The residents of Jerusalem and its environs utilized the western slope of Mount Scopus for a variety of activities, such as industry, agriculture and burial. The laws of purity which prohibited interment within the city, the view of the Temple Mount, and the soft and easy-to-quarry rock—all made the western slope of Mount Scopus a desirable place for Jewish burial. It is possible that the quarries discovered in the excavation were used for the production of stone ossuaries, which were interred in the tombs on the slope, as soft limestone was the favored raw material for producing these ossuaries. The average size of the ossuaries was a function of the length of the longest bone of an adult, the width of the pelvis and the height of the skull (Rahmani 1994
:6). These dimensions are in keeping with the average dimensions of the stones produced in the quarries unearthed in the excavation. Refuse Pit 15 in Quarry 8, near the burial caves, may have been where impure pottery vessels were discarded during the funeral ceremonies. The large courtyards in front of Caves A and D indicate that the deceased interred in the caves enjoyed a high social status. After the caves ceased to be used, the courtyards were utilized for quarrying, sometimes as part of a mosaic industry. The rendzina found in the courtyard of Cave A shows that the courtyard was used for agriculture. In modern times, the caves were served as refuse pits.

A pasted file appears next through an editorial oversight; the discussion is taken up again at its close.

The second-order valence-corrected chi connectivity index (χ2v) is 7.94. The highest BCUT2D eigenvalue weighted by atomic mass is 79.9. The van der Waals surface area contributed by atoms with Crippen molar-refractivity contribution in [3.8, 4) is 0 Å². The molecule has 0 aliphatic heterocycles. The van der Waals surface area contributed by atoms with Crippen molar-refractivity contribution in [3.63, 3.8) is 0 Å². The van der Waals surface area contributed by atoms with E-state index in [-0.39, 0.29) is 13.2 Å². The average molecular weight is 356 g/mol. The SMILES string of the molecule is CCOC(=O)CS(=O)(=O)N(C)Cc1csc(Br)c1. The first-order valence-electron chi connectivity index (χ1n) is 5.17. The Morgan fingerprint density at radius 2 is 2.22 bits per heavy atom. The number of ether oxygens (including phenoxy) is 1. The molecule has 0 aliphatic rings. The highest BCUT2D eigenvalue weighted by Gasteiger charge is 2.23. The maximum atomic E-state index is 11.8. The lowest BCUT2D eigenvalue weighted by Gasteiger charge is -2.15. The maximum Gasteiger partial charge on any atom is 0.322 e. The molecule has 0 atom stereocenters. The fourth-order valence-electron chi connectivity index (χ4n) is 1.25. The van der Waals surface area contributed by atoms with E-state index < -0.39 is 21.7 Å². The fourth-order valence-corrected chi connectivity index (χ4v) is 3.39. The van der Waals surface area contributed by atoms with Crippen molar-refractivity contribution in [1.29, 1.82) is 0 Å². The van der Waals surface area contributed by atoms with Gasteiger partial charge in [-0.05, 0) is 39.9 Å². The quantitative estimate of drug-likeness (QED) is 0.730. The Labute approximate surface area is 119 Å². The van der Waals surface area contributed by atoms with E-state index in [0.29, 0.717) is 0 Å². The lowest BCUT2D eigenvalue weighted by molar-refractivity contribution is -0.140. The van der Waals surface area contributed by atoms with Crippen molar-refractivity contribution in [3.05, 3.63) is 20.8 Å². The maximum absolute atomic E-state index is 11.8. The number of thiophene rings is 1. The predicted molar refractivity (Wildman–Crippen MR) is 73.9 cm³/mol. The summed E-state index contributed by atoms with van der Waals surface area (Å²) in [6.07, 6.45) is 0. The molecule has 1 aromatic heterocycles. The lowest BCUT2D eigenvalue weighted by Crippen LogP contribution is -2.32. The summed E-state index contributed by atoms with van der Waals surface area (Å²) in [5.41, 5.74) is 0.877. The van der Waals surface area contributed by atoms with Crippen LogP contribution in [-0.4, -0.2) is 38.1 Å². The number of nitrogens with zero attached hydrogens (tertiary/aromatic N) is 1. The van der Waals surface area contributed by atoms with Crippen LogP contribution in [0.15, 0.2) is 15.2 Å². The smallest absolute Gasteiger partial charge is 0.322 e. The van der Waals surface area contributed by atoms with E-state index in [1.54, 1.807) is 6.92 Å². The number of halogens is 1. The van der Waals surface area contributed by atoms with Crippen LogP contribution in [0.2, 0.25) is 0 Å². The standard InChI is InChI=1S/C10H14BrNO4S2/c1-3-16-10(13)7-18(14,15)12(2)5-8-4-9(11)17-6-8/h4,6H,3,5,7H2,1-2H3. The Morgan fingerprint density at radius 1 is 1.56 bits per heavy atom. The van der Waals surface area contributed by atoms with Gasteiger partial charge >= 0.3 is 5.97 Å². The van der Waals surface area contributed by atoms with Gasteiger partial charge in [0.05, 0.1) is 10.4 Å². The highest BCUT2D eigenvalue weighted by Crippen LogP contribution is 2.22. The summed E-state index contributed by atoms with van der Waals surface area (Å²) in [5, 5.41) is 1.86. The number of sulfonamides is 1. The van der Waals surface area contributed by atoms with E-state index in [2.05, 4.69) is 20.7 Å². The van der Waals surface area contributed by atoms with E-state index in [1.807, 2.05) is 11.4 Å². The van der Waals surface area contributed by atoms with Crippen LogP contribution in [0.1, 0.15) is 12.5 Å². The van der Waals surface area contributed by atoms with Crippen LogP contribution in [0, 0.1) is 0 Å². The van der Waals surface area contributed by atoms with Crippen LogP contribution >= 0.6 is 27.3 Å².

The practice of loculi
interment in burial caves began in Jerusalem during the Hellenistic period (second century BCE). The use of bone repositories and ossuaries started in a later phase, during the first century BCE and the first century CE (Kloner and Zissu 2003
:32). The pottery sherds that were previously discovered in burial caves in the necropolis indicate that the caves were used at the earliest in the second century CE and continued until the fourth century CE at the latest.
The excavation results do not assist in determining whether the quarries predated the burial caves or vice versa. Judging by the finds in Refuse Pit 15 in Quarry 8, this quarry could be dated to the first century CE or earlier. Quarry 10 and Cave A are very close to each other and neither of them damaged the other; thus, it seems that the quarrymen in either of these features knew about the other. The proximity of Tomb 27 to Burial Cave C shows that the area continued to be used for burial during the Late Roman period also.